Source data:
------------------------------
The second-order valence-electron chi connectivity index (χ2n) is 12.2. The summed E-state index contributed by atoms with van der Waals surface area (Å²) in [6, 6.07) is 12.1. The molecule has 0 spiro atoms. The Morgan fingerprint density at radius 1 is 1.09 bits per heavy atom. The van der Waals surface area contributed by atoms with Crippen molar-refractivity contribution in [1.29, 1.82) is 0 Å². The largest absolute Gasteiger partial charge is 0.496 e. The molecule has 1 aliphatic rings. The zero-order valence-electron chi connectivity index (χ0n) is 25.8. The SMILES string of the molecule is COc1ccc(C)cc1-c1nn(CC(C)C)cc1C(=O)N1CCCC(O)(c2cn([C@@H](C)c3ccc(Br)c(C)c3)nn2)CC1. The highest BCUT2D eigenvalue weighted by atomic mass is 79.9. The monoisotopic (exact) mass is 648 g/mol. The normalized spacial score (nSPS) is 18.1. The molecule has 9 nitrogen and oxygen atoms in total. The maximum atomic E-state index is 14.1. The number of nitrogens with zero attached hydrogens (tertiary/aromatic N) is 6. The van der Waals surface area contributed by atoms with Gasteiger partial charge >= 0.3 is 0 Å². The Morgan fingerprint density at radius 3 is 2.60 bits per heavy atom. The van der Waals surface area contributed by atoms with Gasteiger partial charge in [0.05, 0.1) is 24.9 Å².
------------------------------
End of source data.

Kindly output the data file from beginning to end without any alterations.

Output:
The second-order valence-electron chi connectivity index (χ2n) is 12.2. The summed E-state index contributed by atoms with van der Waals surface area (Å²) in [6, 6.07) is 12.1. The molecule has 0 spiro atoms. The Morgan fingerprint density at radius 1 is 1.09 bits per heavy atom. The van der Waals surface area contributed by atoms with Crippen molar-refractivity contribution in [1.29, 1.82) is 0 Å². The largest absolute Gasteiger partial charge is 0.496 e. The molecule has 1 aliphatic rings. The zero-order valence-electron chi connectivity index (χ0n) is 25.8. The SMILES string of the molecule is COc1ccc(C)cc1-c1nn(CC(C)C)cc1C(=O)N1CCCC(O)(c2cn([C@@H](C)c3ccc(Br)c(C)c3)nn2)CC1. The highest BCUT2D eigenvalue weighted by atomic mass is 79.9. The monoisotopic (exact) mass is 648 g/mol. The normalized spacial score (nSPS) is 18.1. The molecule has 9 nitrogen and oxygen atoms in total. The maximum atomic E-state index is 14.1. The number of nitrogens with zero attached hydrogens (tertiary/aromatic N) is 6. The van der Waals surface area contributed by atoms with Gasteiger partial charge >= 0.3 is 0 Å². The Morgan fingerprint density at radius 3 is 2.60 bits per heavy atom. The van der Waals surface area contributed by atoms with Gasteiger partial charge in [0.05, 0.1) is 24.9 Å².